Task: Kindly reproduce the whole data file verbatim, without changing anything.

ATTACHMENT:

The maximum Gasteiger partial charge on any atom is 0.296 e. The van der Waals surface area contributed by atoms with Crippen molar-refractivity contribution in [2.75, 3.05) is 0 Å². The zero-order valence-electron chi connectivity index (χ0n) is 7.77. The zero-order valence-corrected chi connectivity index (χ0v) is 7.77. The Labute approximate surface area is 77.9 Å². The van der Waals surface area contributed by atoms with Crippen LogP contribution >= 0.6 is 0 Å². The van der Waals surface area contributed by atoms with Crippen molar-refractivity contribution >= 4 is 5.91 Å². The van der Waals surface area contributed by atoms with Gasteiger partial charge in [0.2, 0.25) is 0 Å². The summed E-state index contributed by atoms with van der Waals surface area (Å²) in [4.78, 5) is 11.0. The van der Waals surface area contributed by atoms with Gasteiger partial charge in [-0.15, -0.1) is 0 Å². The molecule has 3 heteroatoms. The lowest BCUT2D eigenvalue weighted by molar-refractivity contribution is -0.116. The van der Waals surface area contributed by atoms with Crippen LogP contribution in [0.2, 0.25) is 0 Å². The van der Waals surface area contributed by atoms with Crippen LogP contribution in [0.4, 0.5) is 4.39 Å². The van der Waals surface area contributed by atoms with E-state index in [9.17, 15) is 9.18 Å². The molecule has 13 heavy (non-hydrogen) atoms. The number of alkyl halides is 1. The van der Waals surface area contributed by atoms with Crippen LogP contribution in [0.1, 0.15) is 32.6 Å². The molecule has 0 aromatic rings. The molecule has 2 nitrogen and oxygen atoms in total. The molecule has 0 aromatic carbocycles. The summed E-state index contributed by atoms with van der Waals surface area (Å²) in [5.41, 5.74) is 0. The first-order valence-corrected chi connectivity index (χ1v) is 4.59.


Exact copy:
The maximum Gasteiger partial charge on any atom is 0.296 e. The van der Waals surface area contributed by atoms with Crippen molar-refractivity contribution in [2.75, 3.05) is 0 Å². The zero-order valence-electron chi connectivity index (χ0n) is 7.77. The zero-order valence-corrected chi connectivity index (χ0v) is 7.77. The Labute approximate surface area is 77.9 Å². The van der Waals surface area contributed by atoms with Crippen LogP contribution >= 0.6 is 0 Å². The van der Waals surface area contributed by atoms with Crippen molar-refractivity contribution >= 4 is 5.91 Å². The van der Waals surface area contributed by atoms with Gasteiger partial charge in [0.2, 0.25) is 0 Å². The summed E-state index contributed by atoms with van der Waals surface area (Å²) in [4.78, 5) is 11.0. The van der Waals surface area contributed by atoms with Gasteiger partial charge in [-0.15, -0.1) is 0 Å². The molecule has 3 heteroatoms. The lowest BCUT2D eigenvalue weighted by molar-refractivity contribution is -0.116. The van der Waals surface area contributed by atoms with Crippen LogP contribution in [0.2, 0.25) is 0 Å². The van der Waals surface area contributed by atoms with Crippen LogP contribution in [0.4, 0.5) is 4.39 Å². The van der Waals surface area contributed by atoms with E-state index in [9.17, 15) is 9.18 Å². The molecule has 13 heavy (non-hydrogen) atoms. The number of alkyl halides is 1. The van der Waals surface area contributed by atoms with Crippen LogP contribution in [0.1, 0.15) is 32.6 Å². The molecule has 0 aromatic rings. The molecule has 2 nitrogen and oxygen atoms in total. The molecule has 0 aromatic carbocycles. The summed E-state index contributed by atoms with van der Waals surface area (Å²) in [5.41, 5.74) is 0. The first-order valence-corrected chi connectivity index (χ1v) is 4.59.